Ballet mistress Amy Raymond gives workshop on Forsythe Technologies in combination with martial arts

Amy Raymond & Akira Hino

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Amy Raymond, former dancer with Dutch National Ballet and Ballett Frankfurt, has been rehearsing ballets by William Forsythe all over the world for more than ten years. Recently, she has been working with budo master Akira Hino on integrating his martial arts method into classical ballet. From 14 to 19 March, Raymond will be giving a workshop that focuses on creating more awareness of the body.


Amy Raymond is no stranger to the National Ballet Academy, as she has worked several times in recent years on teaching William Forsythe’s technique and ballets to the students. It was also through Forsythe that she came into contact, around nine years ago, with the Japanese budo master Akira Hino. ‘Hino has worked with dancers of The Forsythe Company (successor to Ballett Frankfurt – ed.) on achieving a more efficient and natural use of the body’.

Last year, Raymond and Hino worked together on investigating how Hino’s martial arts method can be applied to classical ballet. Raymond says, ‘Many people still think of martial arts as being a competitive sport, but that’s really not the case here. Hino has been developing his method for 35 years now. He’s 68 and it’s incredible how flowing his movements are and how powerful he is. Youngsters are no match for him’.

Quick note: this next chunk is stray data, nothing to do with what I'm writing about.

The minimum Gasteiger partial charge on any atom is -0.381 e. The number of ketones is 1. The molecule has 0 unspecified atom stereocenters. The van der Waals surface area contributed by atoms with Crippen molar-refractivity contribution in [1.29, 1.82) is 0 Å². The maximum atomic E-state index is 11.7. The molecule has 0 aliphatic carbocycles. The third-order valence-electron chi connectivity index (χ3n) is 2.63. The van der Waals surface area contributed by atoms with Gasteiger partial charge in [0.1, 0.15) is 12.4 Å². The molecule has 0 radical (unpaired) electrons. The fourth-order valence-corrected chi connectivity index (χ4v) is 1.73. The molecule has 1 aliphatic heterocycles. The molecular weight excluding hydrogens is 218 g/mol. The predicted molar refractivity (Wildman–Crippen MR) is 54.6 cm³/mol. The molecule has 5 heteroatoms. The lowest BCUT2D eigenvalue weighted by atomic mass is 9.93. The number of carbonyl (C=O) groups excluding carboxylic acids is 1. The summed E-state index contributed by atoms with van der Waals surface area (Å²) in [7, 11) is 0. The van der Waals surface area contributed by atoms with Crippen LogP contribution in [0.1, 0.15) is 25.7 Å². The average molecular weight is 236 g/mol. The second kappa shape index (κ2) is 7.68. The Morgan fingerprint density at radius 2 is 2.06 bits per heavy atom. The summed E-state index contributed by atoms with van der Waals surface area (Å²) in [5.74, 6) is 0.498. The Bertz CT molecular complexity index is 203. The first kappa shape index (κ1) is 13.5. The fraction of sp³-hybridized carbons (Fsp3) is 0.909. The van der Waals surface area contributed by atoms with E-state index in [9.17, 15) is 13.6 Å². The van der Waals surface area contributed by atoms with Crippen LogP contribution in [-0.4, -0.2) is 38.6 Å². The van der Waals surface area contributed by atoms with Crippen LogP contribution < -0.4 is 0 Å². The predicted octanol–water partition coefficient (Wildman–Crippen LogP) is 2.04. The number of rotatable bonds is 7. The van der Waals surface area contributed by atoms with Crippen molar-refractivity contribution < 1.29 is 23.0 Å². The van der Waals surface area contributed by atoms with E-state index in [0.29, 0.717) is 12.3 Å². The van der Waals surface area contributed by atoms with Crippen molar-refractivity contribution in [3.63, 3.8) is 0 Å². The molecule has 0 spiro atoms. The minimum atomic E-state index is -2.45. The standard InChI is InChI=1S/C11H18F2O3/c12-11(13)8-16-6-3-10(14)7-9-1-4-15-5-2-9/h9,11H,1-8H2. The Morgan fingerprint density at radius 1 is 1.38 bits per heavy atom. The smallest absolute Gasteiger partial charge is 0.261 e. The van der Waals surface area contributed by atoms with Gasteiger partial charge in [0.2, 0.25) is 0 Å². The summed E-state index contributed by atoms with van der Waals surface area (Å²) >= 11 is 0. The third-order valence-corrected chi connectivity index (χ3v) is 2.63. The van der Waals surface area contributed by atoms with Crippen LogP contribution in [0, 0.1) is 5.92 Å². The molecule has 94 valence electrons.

‘In the workshops, I’ll be concentrating on creating more awareness of the body. We’ll be working on stretching, although not legs, back and turn-out, like in ballet. It’s all about stretching the really deep muscles that are attached to your spine. The students will feel parts of their body they’ve never felt before’.
‘I also want to expand their focus. By focusing on certain parts of the body as a classical dancer, you can create more beautiful lines and also feel those ‘inner lines’. And we’ll be working on developing an ‘objective eye’. As a dancer – and even just as a person – you often have a completely different idea of what you’re doing to what it actually looks like. By learning to look objectively at themselves, through using photos or videos, for example, students gain awareness and you stimulate their own responsibility for making adjustments where necessary’.

‘And if we still have time’, says Raymond laughing, ‘I’d like to also work on the contact between dancers. Dancing together is more than just looking at one another to check that you’re in line. You have to be genuinely sensitive to the other person, and really feel the other person and the space that separates you’.




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